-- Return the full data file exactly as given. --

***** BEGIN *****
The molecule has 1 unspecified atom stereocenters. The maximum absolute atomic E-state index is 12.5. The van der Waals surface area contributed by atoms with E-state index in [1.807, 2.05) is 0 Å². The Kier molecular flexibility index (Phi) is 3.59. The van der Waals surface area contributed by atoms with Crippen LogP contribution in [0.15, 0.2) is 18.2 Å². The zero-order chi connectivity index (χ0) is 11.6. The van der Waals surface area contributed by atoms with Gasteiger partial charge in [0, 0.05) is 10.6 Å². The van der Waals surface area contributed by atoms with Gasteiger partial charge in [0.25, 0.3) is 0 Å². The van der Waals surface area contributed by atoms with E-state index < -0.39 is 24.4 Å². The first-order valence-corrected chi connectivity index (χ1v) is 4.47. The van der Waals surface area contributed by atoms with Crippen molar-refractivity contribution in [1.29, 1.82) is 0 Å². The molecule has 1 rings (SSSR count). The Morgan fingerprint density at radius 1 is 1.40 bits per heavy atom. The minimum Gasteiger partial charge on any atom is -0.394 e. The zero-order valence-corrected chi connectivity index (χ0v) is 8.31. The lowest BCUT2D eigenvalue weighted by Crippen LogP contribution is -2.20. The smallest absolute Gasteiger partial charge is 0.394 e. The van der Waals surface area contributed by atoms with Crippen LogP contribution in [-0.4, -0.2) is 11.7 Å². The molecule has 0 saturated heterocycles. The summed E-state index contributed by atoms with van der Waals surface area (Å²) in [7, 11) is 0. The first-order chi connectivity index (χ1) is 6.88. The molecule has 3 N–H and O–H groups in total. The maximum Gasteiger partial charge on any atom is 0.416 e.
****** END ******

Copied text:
The molecule has 1 unspecified atom stereocenters. The maximum absolute atomic E-state index is 12.5. The van der Waals surface area contributed by atoms with E-state index in [1.807, 2.05) is 0 Å². The Kier molecular flexibility index (Phi) is 3.59. The van der Waals surface area contributed by atoms with Crippen LogP contribution in [0.15, 0.2) is 18.2 Å². The zero-order chi connectivity index (χ0) is 11.6. The van der Waals surface area contributed by atoms with Gasteiger partial charge in [0, 0.05) is 10.6 Å². The van der Waals surface area contributed by atoms with Gasteiger partial charge in [0.25, 0.3) is 0 Å². The van der Waals surface area contributed by atoms with E-state index < -0.39 is 24.4 Å². The first-order valence-corrected chi connectivity index (χ1v) is 4.47. The van der Waals surface area contributed by atoms with Crippen molar-refractivity contribution in [1.29, 1.82) is 0 Å². The molecule has 1 rings (SSSR count). The Morgan fingerprint density at radius 1 is 1.40 bits per heavy atom. The minimum Gasteiger partial charge on any atom is -0.394 e. The zero-order valence-corrected chi connectivity index (χ0v) is 8.31. The lowest BCUT2D eigenvalue weighted by Crippen LogP contribution is -2.20. The smallest absolute Gasteiger partial charge is 0.394 e. The van der Waals surface area contributed by atoms with Crippen LogP contribution in [-0.4, -0.2) is 11.7 Å². The molecule has 0 saturated heterocycles. The summed E-state index contributed by atoms with van der Waals surface area (Å²) in [7, 11) is 0. The first-order chi connectivity index (χ1) is 6.88. The molecule has 3 N–H and O–H groups in total. The maximum Gasteiger partial charge on any atom is 0.416 e.